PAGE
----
Radical Compliance is taking a few days of personal leave. We’ll still have the Jobs Report and the newsletter on Friday as usual, and will be back next week. To keep you occupied until our return, we have another round of random thoughts on ethics, compliance, audit, and whatever else comes to mind. Read on…
This business with Gamestop shares, inane as it may be, really does deserve regulators’ attention. We have day traders and hedge fund managers borrowing money to fight with each other. That’s how financial crises start: with leverage and stupidity. Order must be brought to this nonsense before the next incarnation has consequences we didn’t anticipate.
Prediction: Michael Barr will be confirmed as head of the Office of the Comptroller of the Currency. Yes, progressive Democrats say he’s too close to the banking industry, but let’s say they torpedo his candidacy. Then what — they force an even more liberal nominee whom Republicans will torpedo, and Biden nominates an even more centrist replacement? That makes no sense. I think Barr runs OCC.
I’d long thought the Patriots’ success was a preternatural alignment of Tom Brady talent and Bill Belichick coaching. Now that Brady is taking the Bucs into the Super Bowl and the Patriots are back to their natural habitat in the lower realms of the AFC East, I’m re-evaluating my world view.
About that Association of Corporate Counsel survey earlier this week found that only 42.5 percent of chief legal officers oversee corporate ethics. My question is this: who oversees corporate ethics in the other 57.5 percent? Ethics and culture very much tie into anti-corruption, whistleblower complaints, and enforcement actions — which all ranked as relatively low concerns among CLOs. Clearly, these CLOs who oversee compliance see all those issues as somebody else’s concern. Whose, exactly, if not legal and compliance?
Cobra Kai, meanwhile — that’s clearly the tale of two super-powers struggling to coexist while smaller, less stable states provoke global crises, egged on by a relic power from the 1980s. A PhD student in international relations could have a field day with this show.
Back to Gamestop. If the questions here are about fintech’s power to introduce market instability, then Gary Gensler would be an excellent person to chair the Securities and Exchange Commission while regulators try to answer them.
We still don’t have a nominee to lead the Federal Trade Commission, and I want one. That Democratic dissent against the FTC’s enforcement action against Zoom Technologies last fall read like a blueprint of how Democrats would enforce data collection practices if they were in charge. I want to know if those priorities will still hold now that they are.
Businesses need to play a much stronger role in telling employees, and the public, to get over themselves and get vaccinated.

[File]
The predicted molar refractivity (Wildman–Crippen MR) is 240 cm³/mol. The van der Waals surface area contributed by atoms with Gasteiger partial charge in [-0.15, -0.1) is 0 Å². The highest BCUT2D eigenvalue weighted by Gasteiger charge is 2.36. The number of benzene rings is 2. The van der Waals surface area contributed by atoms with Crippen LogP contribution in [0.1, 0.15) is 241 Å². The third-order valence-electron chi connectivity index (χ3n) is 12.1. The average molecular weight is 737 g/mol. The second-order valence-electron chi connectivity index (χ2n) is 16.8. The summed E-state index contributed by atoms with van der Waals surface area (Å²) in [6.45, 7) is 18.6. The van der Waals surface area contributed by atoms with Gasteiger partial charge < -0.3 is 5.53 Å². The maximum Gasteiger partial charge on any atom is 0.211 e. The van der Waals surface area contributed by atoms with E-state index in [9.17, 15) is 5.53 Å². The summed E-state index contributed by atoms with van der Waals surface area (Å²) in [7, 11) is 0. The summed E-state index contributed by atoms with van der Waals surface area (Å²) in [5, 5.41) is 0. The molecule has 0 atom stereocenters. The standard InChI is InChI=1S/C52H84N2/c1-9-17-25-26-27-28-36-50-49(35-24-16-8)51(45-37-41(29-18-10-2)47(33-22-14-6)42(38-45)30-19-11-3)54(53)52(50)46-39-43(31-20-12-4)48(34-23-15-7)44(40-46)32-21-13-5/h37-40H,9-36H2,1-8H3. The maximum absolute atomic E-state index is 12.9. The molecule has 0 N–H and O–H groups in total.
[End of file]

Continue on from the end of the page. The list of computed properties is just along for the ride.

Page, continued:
I’ll be very curious to see whether, and how, the Defense Department revisits its Cybersecurity Maturity Model Certification in the wake of the SolarWinds cyber attack last year. Ideally the Pentagon will ramp up attention to CMMC substantially, and deliver a much needed kick in the rear to businesses about the importance of security in the software supply chain.
The SEC really does need to update its guidance for companies on internal control over financial reporting. Whoever ends up running the Division of Corporation Finance or the Office of the Chief Accountant, let’s hope they give us some fresh meat here.
In contrast, the Justice Department does not need to update its guidance on effective compliance programs for quite some time; that material is fine, and so is the FCPA Corporate Enforcement Policy. Although I wouldn’t be surprised if we see the Biden Administration be more forceful in its use of compliance monitors.
Sens. Josh Hawley and Ted Cruz are collaborators with extremists who sought to cast aside American values with dictatorship. They should be expelled from the Senate.
The job market for compliance professionals continues to be robust. Sure, some people are losing their jobs due to the pandemic or the economy — but many firms are hiring compliance professionals at the same time. Call the market frothy, or volatile, or brisk, or whatever; but one word you can’t ascribe to the state of affairs right now is “bad.”
An item many of us overlooked: a Senate investigative report published in December about dysfunction at the Federal Aviation Administration. One major theme was that FAA managers retaliated against employees trying to raise concerns about safety. The major lesson there: effective internal reporting systems are crucial to help the organization stay true to its mission and values. Remember that, the next time operations folks ask why all this attention to speak-up culture is necessary.
Hey son, I said, why don’t we go to the park? “Dad, I have an even better idea! I’ll just play Nintendo so you have more time to work.” Clearly my son has a bright future in private equity.